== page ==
The information provided herein constitutes marketing material. It is not investment advice or otherwise based on a consideration of the personal circumstances of the addressee nor is it the result of objective or independent research. The information provided herein is not legally binding and it does not constitute an offer or invitation to enter into any type of financial transaction.
The information provided herein was produced by Credit Suisse Group AG and/or its affiliates (hereafter "CS") with the greatest of care and to the best of its knowledge and belief.
The information and views expressed herein are those of CS at the time of writing and are subject to change at any time without notice. They are derived from sources believed to be reliable.
CS provides no guarantee with regard to the content and completeness of the information and does not accept any liability for losses that might arise from making use of the information. If nothing is indicated to the contrary, all figures are unaudited. The information provided herein is for the exclusive use of the recipient.
Neither this information nor any copy thereof may be sent, taken into or distributed in the United States or to any U. S. person (within the meaning of Regulation S under the US Securities Act of 1933, as amended).
It may not be reproduced, neither in part nor in full, without the written permission of CS.
Investment principal on bonds can be eroded depending on sale price, market price or changes in redemption amounts. Care is required when investing in such instruments. Investments in foreign currencies involve the additional risk that the foreign currency might lose value against the investor's reference currency.
Private equity is private equity capital investment in companies that are not traded publicly (i.e., are not listed on a stock exchange). Private equity investments are generally illiquid and are seen as a long-term investment. Private equity investments, including the investment opportunity described herein, may include the following additional risks: (i) loss of all or a substantial portion of the investor’s investment, (ii) investment managers may have incentives to make investments that are riskier or more speculative due to performance-based compensation, (iii) lack of liquidity as there may be no secondary market, (iv) volatility of returns, (v) restrictions on transfer, (vi) potential lack of diversification, (vii) high fees and expenses, (viii) little or no requirement to provide periodic pricing and (ix) complex tax structures and delays in distributing important tax information to investors.
Equities are subject to market forces and hence fluctuations in value, which are not entirely predictable.
The key risks of real estate investments include limited liquidity in the real estate market, changing mortgage interest rates, subjective valuation of real estate, inherent risks with respect to the construction of buildings and environmental risks (e.g., land contamination).
Commodity investments and derivatives or indices thereof are subject to particular risks and high volatility. The performance of such investments depends on unpredictable factors such as natural catastrophes, climate influences, hauling capacities, political unrest, seasonal fluctuations and strong influences of rolling-forward, particularly in futures and indices.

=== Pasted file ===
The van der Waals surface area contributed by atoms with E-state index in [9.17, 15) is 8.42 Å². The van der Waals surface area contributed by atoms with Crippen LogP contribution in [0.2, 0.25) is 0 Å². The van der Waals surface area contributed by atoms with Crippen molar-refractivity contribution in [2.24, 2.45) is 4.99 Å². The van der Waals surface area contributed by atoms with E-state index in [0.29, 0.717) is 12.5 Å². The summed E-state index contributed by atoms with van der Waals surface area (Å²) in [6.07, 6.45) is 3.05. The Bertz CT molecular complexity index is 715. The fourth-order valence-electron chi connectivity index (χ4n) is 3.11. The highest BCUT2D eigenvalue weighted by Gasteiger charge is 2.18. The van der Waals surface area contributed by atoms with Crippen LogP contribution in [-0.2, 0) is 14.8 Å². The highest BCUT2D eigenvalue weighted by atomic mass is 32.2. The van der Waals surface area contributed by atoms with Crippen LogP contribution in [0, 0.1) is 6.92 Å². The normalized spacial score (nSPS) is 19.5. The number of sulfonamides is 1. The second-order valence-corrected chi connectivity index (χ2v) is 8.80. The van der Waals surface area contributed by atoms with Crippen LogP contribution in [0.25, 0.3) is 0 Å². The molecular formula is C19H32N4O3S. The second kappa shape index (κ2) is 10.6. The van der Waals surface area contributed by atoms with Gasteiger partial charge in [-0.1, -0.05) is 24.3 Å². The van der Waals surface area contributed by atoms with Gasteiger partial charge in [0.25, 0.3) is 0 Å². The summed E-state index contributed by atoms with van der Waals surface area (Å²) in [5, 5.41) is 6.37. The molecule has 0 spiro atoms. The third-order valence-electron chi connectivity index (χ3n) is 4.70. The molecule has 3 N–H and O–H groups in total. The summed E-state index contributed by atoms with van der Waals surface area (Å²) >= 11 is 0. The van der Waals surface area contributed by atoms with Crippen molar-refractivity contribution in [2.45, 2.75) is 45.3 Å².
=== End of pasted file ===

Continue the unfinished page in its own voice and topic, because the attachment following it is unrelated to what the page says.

Emerging market investments usually result in higher risks such as political, economic, credit, exchange rate, market liquidity, legal, settlement, market, shareholder and creditor risks. Emerging markets are located in countries that possess one or more of the following characteristics: a certain degree of political instability, relatively unpredictable financial markets and economic growth patterns, a financial market that is still at the development stage or a weak economy.
Investments in hedge funds may involve significant risks, including the loss of the entire investment. The funds may be illiquid, as there is no secondary market for interests in the funds and none is expected to develop. There may be restrictions on transferring interests in the funds, investments may be highly leveraged and the investment performance may be volatile.
Investments in insurance-linked strategies, including the investment opportunity described herein, are speculative and risks include, among other things: (i) loss of all or a substantial portion of the investment due to leveraging, short-selling, use of derivatives or other speculative practices, (ii) incentives to make investments that are riskier or more speculative due to performance based compensation, (iii) lack of liquidity as there may be no secondary market for insurance-linked interests and none is expected to develop, (iv) volatility of returns, (v) restrictions on transfer, (vi) potential lack of diversification and resulting higher risk due to concentration, (vii) higher fees and expenses associated that may offset profits, (viii) no requirement to provide periodic pricing or valuation information to investors, (ix) complex tax structures and delays in distributing important tax information and (x) fewer regulatory requirements than registered funds.
The underlying indices are registered trademarks and have been licensed for use. The indices are compiled and calculated solely by licensors and the licensors shall have no liability with respect thereto. The products based on the indices are in no way sponsored, endorsed, sold or promoted by the licensors.